Some weekend reading:
A Collapse, or Something Like It: Twenty-five years ago — December 26, 1991 to be specific — the Soviet Union ceased to be. The union’s collapse, conventional wisdom says, was a surprise to the West and marked the end of the Cold War. In 2016, conventional wisdom seemed largely meaningless across the board. Now, more than ever, it seems prudent to thoroughly revisit the collapse of the Soviet Union and the aftermath. Foreign Policy has pieces from six experts which aim to start that conversation, two in particular focus on Central Asia: Nargis Kassenova, an associate professor and director of the Central Asian Studies Center at the Kazakhstan Institute of Management, Economics and Strategic Research and Alexander Cooley, Director of Columbia University’s Harriman Institute.
Kassenova charts how Central Asia remains a region tethered to Moscow in many ways. Kassenova suggests, “it’s time for Central Asians to abandon the type of self-victimization typical of colonized people and truly embrace their countries’ independence.” Cooley debunks the claim that the region is reclusive and fingers the West for turning a blind eye to the networks, particularly offshore financing networks, which enabled regional autocrats to enrich themselves.
Russia’s Colonial Allergy: The history of the Russian Empire features the gradual, and at times violent, expansion of lands under Russian rule. One could deem the successive battles and ultimate surrender of the Khanates of Kokand and Khiva and the Emirate of Bukhara in the late 19th century to Russian dominance as colonization. But as Alexander Morrison notes in an excellent piece for EurasiaNet this week:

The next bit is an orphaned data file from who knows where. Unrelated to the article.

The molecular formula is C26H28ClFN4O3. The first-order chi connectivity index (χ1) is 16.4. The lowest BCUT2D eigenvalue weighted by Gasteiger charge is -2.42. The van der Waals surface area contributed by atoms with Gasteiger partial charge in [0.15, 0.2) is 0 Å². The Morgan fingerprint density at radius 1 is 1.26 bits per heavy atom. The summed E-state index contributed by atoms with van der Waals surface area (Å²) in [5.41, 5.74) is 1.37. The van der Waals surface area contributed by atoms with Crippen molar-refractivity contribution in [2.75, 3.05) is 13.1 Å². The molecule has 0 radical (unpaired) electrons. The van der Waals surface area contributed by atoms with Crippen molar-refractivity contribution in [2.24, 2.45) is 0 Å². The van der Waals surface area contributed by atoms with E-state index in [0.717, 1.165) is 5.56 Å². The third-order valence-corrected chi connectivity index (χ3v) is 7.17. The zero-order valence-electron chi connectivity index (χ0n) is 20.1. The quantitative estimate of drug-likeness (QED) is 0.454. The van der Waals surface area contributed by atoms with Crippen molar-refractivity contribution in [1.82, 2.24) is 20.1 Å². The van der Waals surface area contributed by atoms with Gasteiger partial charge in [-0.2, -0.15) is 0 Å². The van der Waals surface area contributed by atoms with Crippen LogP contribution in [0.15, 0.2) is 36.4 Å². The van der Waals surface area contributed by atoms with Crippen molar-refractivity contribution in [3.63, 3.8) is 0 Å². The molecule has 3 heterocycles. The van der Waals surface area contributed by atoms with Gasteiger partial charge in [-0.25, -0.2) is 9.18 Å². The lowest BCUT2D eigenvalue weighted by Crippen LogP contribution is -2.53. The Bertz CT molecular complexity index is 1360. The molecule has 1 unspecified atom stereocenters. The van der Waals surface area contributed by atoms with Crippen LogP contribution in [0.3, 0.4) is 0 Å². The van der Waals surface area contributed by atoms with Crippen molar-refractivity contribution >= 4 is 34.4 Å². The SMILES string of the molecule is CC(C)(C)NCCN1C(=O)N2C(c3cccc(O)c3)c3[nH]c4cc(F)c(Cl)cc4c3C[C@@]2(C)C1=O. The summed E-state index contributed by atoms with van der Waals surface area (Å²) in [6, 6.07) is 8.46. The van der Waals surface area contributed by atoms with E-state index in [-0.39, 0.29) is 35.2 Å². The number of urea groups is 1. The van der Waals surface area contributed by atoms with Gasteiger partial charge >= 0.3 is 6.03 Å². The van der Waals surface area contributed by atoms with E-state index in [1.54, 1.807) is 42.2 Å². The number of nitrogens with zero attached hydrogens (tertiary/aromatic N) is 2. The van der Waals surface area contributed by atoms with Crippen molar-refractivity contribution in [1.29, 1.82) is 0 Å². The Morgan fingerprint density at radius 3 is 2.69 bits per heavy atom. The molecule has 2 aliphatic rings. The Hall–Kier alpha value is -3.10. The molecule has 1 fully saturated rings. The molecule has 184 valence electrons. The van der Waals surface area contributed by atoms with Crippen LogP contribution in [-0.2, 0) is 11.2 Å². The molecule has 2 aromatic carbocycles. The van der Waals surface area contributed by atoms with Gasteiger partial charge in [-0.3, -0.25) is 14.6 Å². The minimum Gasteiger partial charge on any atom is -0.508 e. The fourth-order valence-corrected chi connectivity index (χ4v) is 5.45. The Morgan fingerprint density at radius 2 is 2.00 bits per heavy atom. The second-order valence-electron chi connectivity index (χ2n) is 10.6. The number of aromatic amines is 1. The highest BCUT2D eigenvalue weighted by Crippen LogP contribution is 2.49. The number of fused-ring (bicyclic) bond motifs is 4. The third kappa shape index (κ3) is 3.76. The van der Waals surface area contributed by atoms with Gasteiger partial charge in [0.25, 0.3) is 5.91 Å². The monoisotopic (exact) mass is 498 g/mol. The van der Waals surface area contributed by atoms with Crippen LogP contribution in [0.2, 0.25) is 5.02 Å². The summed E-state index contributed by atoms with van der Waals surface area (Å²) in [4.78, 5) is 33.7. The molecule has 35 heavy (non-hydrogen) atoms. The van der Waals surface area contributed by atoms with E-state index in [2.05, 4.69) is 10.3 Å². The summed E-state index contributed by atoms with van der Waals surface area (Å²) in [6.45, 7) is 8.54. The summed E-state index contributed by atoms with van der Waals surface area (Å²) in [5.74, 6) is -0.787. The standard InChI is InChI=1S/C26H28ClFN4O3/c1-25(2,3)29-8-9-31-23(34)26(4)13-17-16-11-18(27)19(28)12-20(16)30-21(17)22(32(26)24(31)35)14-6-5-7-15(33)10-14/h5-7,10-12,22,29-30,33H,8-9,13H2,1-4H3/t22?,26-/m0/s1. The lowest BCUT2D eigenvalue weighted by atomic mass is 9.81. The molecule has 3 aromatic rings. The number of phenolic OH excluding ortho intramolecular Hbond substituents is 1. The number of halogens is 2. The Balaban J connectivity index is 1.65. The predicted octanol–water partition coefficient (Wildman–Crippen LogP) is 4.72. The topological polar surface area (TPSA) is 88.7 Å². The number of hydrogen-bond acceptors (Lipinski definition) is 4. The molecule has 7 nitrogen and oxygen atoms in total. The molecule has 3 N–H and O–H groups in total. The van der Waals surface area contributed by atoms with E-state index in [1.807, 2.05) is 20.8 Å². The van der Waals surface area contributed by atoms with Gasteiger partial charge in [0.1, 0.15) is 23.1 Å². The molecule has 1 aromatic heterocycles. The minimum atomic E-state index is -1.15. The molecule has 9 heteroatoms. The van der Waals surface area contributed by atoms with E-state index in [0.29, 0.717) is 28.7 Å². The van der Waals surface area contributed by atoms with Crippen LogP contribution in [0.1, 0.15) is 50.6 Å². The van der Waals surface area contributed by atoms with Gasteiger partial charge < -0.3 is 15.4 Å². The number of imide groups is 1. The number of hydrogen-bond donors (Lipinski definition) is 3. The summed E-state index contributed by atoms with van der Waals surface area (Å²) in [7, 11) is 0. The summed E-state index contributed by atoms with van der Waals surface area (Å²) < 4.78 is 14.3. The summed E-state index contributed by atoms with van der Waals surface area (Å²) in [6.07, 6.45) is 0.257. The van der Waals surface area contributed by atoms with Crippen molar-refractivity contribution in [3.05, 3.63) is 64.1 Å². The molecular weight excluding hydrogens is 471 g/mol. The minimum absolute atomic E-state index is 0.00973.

…any historian of the Russian empire knows that one surefire way today to drop a brick in a conversation with Russian colleagues is to refer to ‘Russian colonialism.’ With rare exceptions, you will be met with a baffled, if not offended, response: “Colonialism? What Colonialism? Russia has never had colonies.”
This “allergy” as Morrison terms it, didn’t always exist. In the days when colonies were the mark of a great power, Russia used the term just as the British did. The Bolsheviks were anti-colonial but who gives up an empire? “Colonialism” and “imperialism” shifted from being universal terms (encompassing Russian territorial acquisitions and domination) to being applied solely, and negatively, to the British and the French empires. That linguistic legacy lives on.
Mirziyoyev and an Uzbek Glasnost: In a commentary for the Carnegie Moscow Center this week Arkady Dubnov parses through what many regional observers have: the tea leaves of the nascent Mirziyoyev era in Uzbekistan. “Mirziyoyev’s challenge going forward will be to separate the narrative of his regime from the negative elements of Karimov’s legacy,” Dubnov writes. Uzbekistan is entering a new period, certainly, but the pieces of the machine that is the state were forged in the Karimov era and that cannot be overlooked. Change is not impossible, but may prove difficult due to “the hydra of the entrenched elite.”
The Fading of the Turkmen Father: What’s the shelf-life on cult of personality? In Turkmenistan it seems to be a decade. Anton Lomov and Christopher Rickleton, have written a fascinating exploration of the death of a cult of personality for the AFP. Saparmurat Niyazov, Turkmenistan’s first and founding president, built one of the most eccentric cults of personality in modern memory. His visage was on everything from watch faces to vodka bottles and a golden statue of Niyazov, his arms upraised, used to rotate to face the sun in downtown Ashgabat. In the decade since Niyazov’s death — on December 21, 2006 — his cult of personality has been slowly peeled back and replaced by that of his successor, Gurbanguly Berdimuhamedov. But nostalgia, of a sort, remains.